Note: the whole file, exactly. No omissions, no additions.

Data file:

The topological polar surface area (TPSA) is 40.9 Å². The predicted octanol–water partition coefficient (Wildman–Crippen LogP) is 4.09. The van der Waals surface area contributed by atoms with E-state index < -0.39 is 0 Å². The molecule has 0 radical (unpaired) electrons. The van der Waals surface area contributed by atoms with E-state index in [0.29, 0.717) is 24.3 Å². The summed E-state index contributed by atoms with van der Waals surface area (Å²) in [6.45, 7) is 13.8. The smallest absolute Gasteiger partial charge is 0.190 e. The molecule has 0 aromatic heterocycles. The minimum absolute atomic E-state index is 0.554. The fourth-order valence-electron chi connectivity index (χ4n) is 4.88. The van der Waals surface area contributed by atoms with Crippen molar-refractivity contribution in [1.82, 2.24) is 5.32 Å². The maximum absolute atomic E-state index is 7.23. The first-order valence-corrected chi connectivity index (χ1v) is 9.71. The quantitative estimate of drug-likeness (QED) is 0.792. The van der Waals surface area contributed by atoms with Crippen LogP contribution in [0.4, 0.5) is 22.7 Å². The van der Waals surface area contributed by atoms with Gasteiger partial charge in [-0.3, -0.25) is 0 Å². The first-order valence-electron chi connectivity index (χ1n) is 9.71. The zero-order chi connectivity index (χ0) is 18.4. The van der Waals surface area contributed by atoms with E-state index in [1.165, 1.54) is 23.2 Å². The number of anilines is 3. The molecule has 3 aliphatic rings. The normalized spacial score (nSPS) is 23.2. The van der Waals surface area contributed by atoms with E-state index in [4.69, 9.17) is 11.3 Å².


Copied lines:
The topological polar surface area (TPSA) is 40.9 Å². The predicted octanol–water partition coefficient (Wildman–Crippen LogP) is 4.09. The van der Waals surface area contributed by atoms with E-state index < -0.39 is 0 Å². The molecule has 0 radical (unpaired) electrons. The van der Waals surface area contributed by atoms with E-state index in [0.29, 0.717) is 24.3 Å². The summed E-state index contributed by atoms with van der Waals surface area (Å²) in [6.45, 7) is 13.8. The smallest absolute Gasteiger partial charge is 0.190 e. The molecule has 0 aromatic heterocycles. The minimum absolute atomic E-state index is 0.554. The fourth-order valence-electron chi connectivity index (χ4n) is 4.88. The van der Waals surface area contributed by atoms with Crippen molar-refractivity contribution in [1.82, 2.24) is 5.32 Å². The maximum absolute atomic E-state index is 7.23. The first-order valence-corrected chi connectivity index (χ1v) is 9.71. The quantitative estimate of drug-likeness (QED) is 0.792. The van der Waals surface area contributed by atoms with Crippen LogP contribution in [0.4, 0.5) is 22.7 Å². The van der Waals surface area contributed by atoms with Gasteiger partial charge in [-0.3, -0.25) is 0 Å². The first-order valence-electron chi connectivity index (χ1n) is 9.71. The zero-order chi connectivity index (χ0) is 18.4. The van der Waals surface area contributed by atoms with E-state index in [1.165, 1.54) is 23.2 Å². The number of anilines is 3. The molecule has 3 aliphatic rings. The normalized spacial score (nSPS) is 23.2. The van der Waals surface area contributed by atoms with E-state index in [4.69, 9.17) is 11.3 Å².